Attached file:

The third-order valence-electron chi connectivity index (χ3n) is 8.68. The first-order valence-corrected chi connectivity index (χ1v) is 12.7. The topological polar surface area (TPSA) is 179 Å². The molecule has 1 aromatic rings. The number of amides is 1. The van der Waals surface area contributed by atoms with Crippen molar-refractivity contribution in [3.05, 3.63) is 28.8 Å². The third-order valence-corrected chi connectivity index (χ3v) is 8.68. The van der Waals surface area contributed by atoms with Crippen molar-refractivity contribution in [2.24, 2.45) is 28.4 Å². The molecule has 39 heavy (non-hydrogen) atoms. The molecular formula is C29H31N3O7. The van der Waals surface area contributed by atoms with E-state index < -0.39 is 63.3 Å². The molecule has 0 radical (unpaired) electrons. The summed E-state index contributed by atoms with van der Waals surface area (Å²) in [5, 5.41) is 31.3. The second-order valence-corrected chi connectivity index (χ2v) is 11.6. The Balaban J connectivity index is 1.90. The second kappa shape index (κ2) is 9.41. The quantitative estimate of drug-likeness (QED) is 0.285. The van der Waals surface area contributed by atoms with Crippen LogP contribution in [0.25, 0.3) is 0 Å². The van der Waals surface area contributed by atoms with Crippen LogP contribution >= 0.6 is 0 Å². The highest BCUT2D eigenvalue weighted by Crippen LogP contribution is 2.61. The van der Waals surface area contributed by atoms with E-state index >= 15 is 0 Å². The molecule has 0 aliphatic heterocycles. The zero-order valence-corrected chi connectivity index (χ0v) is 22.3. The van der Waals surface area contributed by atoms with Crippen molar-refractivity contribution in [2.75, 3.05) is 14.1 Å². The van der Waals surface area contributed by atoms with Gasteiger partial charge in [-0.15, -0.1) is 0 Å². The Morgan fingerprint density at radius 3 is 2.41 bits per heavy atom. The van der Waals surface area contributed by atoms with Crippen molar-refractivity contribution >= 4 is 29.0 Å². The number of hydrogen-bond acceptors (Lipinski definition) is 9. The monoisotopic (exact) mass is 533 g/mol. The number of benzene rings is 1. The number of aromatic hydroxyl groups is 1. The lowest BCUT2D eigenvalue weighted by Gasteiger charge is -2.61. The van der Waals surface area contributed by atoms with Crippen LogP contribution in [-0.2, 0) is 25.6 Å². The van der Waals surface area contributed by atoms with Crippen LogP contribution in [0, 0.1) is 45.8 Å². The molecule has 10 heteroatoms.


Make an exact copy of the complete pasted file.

The third-order valence-electron chi connectivity index (χ3n) is 8.68. The first-order valence-corrected chi connectivity index (χ1v) is 12.7. The topological polar surface area (TPSA) is 179 Å². The molecule has 1 aromatic rings. The number of amides is 1. The van der Waals surface area contributed by atoms with Crippen molar-refractivity contribution in [3.05, 3.63) is 28.8 Å². The third-order valence-corrected chi connectivity index (χ3v) is 8.68. The van der Waals surface area contributed by atoms with Crippen molar-refractivity contribution in [2.24, 2.45) is 28.4 Å². The molecule has 39 heavy (non-hydrogen) atoms. The molecular formula is C29H31N3O7. The van der Waals surface area contributed by atoms with E-state index < -0.39 is 63.3 Å². The molecule has 0 radical (unpaired) electrons. The summed E-state index contributed by atoms with van der Waals surface area (Å²) in [5, 5.41) is 31.3. The second-order valence-corrected chi connectivity index (χ2v) is 11.6. The Balaban J connectivity index is 1.90. The second kappa shape index (κ2) is 9.41. The quantitative estimate of drug-likeness (QED) is 0.285. The van der Waals surface area contributed by atoms with Crippen LogP contribution in [0.25, 0.3) is 0 Å². The van der Waals surface area contributed by atoms with Crippen LogP contribution >= 0.6 is 0 Å². The highest BCUT2D eigenvalue weighted by Crippen LogP contribution is 2.61. The van der Waals surface area contributed by atoms with E-state index >= 15 is 0 Å². The molecule has 0 aliphatic heterocycles. The zero-order valence-corrected chi connectivity index (χ0v) is 22.3. The van der Waals surface area contributed by atoms with Crippen molar-refractivity contribution in [2.75, 3.05) is 14.1 Å². The van der Waals surface area contributed by atoms with Gasteiger partial charge in [-0.15, -0.1) is 0 Å². The Morgan fingerprint density at radius 3 is 2.41 bits per heavy atom. The van der Waals surface area contributed by atoms with Crippen molar-refractivity contribution >= 4 is 29.0 Å². The number of hydrogen-bond acceptors (Lipinski definition) is 9. The monoisotopic (exact) mass is 533 g/mol. The number of benzene rings is 1. The number of aromatic hydroxyl groups is 1. The lowest BCUT2D eigenvalue weighted by Gasteiger charge is -2.61. The van der Waals surface area contributed by atoms with Crippen LogP contribution in [-0.2, 0) is 25.6 Å². The van der Waals surface area contributed by atoms with Crippen LogP contribution in [0, 0.1) is 45.8 Å². The molecule has 10 heteroatoms.